16 August 2019

温庭筠 Wen Tingyun: 瑶瑟怨 A Plaint on the Jade Zither

Today, I am posting my latest rendition of a quatrain by the great Late Tang dynasty poet Wen Tingyun.  I suggest reading it out loud to begin to appreciate this subtle and restrained plaint of a lady whose husband is away.  The lady is sleepless and rises to play the zither to vent her plaint, hence, zither (not lute) in the title.

Wen Tingyun (812-870): A Plaint on the Jade Zither

1  An ice-cool mat, my silvery bedding, O sleepless, dreamless tonight;
2  The deep blue sky, supple like water, the night clouds, scanty and light.
3  Crying wild geese fly far to the south, to the Rivers of Xiao and Xiang,
4  Here in the land of Twelve Mansions, of itself the moon shines bright.
Translated by Andrew W.F. Wong (Huang Hongfa)  譯者: 黃宏發
24 July 2019 (revised 29.7.19; 30.7.19)
Translated from the original - 温庭筠: 瑶瑟怨

1  冰簟銀床夢不成
2  碧天如水夜雲輕
3  雁聲遠過瀟湘去
4  十二樓中月自明


*Title:  This is the plaint of a lady whose husband is away from home.  In the poem, her grief is restrained and subtle, with the word “Plaint” appearing only in the title, and with only a hint of her grief in 夢不成 “sleepless, dreamless” in line 1 of the poem itself.  “se” is a 16 or 25 stringed musical instrument.  It has been translated by one and many as “lute”.  I am afraid this is incorrect as “lute” is shaped and played like a guitar while (and similarly the 7 stringed “qin” or 古琴 “guqin”) is shaped and played like a zither placed horizontally in front of the player.  is, therefore, rendered here as “Zither”.  You may wish to visit the web for an article written by John Thompson on the origins and popularity of translating and as “lute”, http://www.silkqin.com/11misc/lute.htm.  refers to fine jade decorating the zither, and is simply rendered as “Jade”.   

*Form, Metre and Rhyme:  The original is a 7-character 七言 quatrain or”jueju” 絕句.  This
English rendition is a quatrain in heptameter (7 feet or beats) to emulate the original.  The
rhyme scheme is AAXA as in the original.

*Line 1:  (ice) (mat) is translated as “An ice-cool mat” after rejecting “ An icy mat” as the word is used here to describe the coolness, or even coldness, and not the iciness.   in 銀床 (silver, bed) can be taken literally as “silver” (made of or decorated with silver) and metaphorically as “moonlit” in the adjective “silvery” (appear silvery in the moonlight).  It is, therefore, rendered as “my silvery bedding” to cover both meanings, after considering “my moonlit bedding”.  (dream) (not) is rendered as “O sleepless, dreamless tonight” with “sleepless” and “tonight” added to account for what she does on that insomnious night (tonight): playing the zither, looking up the sky, listening to the wild geese, and thinking of her husband who must be looking at the same moon.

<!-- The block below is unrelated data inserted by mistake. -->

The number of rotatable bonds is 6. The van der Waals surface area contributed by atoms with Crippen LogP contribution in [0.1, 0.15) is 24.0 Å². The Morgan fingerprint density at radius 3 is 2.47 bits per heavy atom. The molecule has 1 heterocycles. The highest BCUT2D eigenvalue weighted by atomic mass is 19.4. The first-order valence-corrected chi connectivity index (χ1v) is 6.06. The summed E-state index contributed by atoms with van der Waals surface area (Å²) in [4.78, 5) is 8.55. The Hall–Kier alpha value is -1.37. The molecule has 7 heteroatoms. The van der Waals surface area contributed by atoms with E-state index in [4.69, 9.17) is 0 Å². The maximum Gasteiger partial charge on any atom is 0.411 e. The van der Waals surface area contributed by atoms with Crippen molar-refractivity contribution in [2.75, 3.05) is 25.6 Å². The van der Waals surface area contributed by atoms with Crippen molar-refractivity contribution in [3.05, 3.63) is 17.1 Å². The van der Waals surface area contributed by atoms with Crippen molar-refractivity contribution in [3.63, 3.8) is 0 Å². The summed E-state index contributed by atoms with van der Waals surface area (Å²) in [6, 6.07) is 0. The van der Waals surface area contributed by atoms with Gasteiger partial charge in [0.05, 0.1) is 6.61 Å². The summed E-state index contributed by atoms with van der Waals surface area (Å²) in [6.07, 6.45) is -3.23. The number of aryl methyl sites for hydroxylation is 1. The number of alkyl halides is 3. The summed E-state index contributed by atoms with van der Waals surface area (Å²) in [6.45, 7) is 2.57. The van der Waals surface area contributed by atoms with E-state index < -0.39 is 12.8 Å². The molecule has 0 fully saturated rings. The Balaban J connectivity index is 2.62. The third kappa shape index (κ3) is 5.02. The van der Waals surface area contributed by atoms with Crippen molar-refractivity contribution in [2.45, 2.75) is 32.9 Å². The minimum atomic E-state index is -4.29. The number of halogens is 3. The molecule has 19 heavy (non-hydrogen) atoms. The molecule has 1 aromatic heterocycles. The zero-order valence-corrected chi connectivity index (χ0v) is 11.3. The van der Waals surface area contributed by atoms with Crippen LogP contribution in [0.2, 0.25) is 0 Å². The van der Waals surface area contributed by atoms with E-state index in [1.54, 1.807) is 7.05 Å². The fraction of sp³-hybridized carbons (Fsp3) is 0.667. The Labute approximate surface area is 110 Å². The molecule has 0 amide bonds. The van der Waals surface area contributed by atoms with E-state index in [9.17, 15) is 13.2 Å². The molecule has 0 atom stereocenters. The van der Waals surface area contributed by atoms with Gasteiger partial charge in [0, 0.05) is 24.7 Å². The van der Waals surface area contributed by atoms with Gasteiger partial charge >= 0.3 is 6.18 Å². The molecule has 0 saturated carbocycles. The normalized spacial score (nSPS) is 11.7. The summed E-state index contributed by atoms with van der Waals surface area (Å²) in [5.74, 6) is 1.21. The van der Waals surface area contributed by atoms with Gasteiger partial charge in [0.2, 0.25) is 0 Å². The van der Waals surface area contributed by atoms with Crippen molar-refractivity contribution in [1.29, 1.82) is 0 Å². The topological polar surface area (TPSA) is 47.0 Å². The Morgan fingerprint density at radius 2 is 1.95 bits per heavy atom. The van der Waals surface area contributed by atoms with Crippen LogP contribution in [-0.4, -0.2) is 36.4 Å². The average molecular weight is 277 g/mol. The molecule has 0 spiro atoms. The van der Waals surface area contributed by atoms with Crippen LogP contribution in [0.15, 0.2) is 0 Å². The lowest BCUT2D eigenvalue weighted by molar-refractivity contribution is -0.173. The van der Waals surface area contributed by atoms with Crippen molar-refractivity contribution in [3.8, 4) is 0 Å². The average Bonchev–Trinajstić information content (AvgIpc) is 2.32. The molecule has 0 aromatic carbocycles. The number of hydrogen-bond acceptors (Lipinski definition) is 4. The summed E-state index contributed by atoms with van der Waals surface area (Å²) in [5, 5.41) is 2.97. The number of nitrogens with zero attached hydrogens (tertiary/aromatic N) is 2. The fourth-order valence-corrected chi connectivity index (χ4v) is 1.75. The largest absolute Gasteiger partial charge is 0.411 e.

*Line 2: (blue) (sky) is translated as “The deep blue sky”; (like) (water) is rendered as “supple like water” with “supple” added after considering “soft” and “gentle”.  (night) (clouds) (light) is rendered as “the night clouds, scanty and light”.

*Line 3:  (wild geese) (cries) is rendered as “Crying wild geese” as I have taken “the cries of the wild geese” as a synecdoche for “the wild geese, flying and crying”.  (Xiao) and (Xiang) refer to the Rivers Xiao and Xiang (in present day Hunan 湖南 Province) which flow into 洞庭湖 Lake Dongting, then 長江 River Yangzi, all to the south of the capital city 長安 Chang’an.  瀟湘 is, therefore, transliterated and rendered as “the Rivers of Xiao and Xiang”   (far) (go, cross) … (to) is rendered as ‘fly far to the south, to …” with “the south” added to indicate the direction of flight (south) and, hence, the season (autumn).

*Line 4:  十二 (ten-and-two, twelve) (towers, mansions) refers to a place where the immortals or nobles live.  It should not be taken to mean a 12-storeyed tower or mansion or house as the ancient Chinese never built residential structures of more than a few storeys high.  十二樓 is, therefore, reasonably taken to mean a land named after its having 12 rather tall buildings, and is, hence, rendered as “land of Twelve Mansions” after considering “land of Towers Twelve” and “land of Towers Dodeca (Greek for twelve, 2 and 10)”.  (middle, in) is rendered as “Here in the …..”  (moon) (self) (bright) is translated literally as “of itself the moon shines bright”.  


Classical Chinese Poems in English


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